Business Improvement Districts now number over 150. They offer a real local voice for businesses. Some are working towards neighbourhood plans, although hamstrung by the lack of a real voting mechanism to be able to force through proposals. CLG have published plans to allow property owners to set up BIDs, running in parallel with a BID run by tenants. Disappointingly this will only be possible for the moment in London since the legislative framework was pushed through as part of the Crossrail funding proposals and requires a business rate supplement to be in place.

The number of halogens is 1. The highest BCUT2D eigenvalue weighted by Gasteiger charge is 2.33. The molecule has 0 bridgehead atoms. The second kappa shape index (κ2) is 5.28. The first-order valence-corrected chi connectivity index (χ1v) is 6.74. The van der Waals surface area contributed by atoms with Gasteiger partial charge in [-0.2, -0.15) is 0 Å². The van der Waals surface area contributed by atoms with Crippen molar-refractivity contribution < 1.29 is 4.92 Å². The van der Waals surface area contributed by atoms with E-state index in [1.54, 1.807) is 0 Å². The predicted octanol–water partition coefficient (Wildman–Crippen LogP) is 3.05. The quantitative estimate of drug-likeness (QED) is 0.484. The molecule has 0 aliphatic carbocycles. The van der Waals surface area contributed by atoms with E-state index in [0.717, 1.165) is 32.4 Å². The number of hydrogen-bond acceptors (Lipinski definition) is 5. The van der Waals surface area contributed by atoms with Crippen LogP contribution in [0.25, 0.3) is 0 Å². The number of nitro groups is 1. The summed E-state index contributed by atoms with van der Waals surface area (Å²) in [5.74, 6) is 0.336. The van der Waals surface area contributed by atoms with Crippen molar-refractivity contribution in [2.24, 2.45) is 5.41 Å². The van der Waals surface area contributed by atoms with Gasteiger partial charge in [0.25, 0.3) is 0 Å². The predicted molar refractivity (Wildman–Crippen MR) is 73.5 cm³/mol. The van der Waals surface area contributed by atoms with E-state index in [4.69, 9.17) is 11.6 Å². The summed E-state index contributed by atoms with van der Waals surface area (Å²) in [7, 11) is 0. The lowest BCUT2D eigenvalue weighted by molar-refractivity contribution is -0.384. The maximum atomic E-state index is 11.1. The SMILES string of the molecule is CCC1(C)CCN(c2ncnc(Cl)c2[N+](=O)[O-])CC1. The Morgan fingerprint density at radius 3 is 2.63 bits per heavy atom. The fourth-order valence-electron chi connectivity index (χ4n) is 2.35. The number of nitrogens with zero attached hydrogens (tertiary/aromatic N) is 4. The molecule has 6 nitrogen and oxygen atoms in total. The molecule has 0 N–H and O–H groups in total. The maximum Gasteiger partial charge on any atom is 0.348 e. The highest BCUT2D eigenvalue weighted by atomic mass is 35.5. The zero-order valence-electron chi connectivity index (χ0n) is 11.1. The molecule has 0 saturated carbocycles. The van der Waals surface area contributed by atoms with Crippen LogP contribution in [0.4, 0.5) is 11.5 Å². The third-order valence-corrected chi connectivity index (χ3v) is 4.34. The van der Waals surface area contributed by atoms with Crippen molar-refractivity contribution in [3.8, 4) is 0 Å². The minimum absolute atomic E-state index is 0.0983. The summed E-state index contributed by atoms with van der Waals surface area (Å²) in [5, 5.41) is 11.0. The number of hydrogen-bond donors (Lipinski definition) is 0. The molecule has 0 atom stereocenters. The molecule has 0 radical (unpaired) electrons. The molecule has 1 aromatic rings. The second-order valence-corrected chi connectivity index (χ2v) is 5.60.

Despite some progress in giving BIDs a real role in the planning and economic development world there is one area from which BIDs are being excluded. Local communities will benefit from between 15% and 25% of Community Infrastructure Levy being paid to them. There is no provision for any part of this to be paid to BIDs. In many ways BIDs are more democratic and more accountable than the neighbourhood forums to which the community share of CIL will often be payable. Where there is a BID why not allow them to take, say, half of the CIL money raised in the area. That would give local businesses a real incentive to support new development and, probably, a more mature organisation through which to ensure that the infrastructure that CIL promises is actually delivered.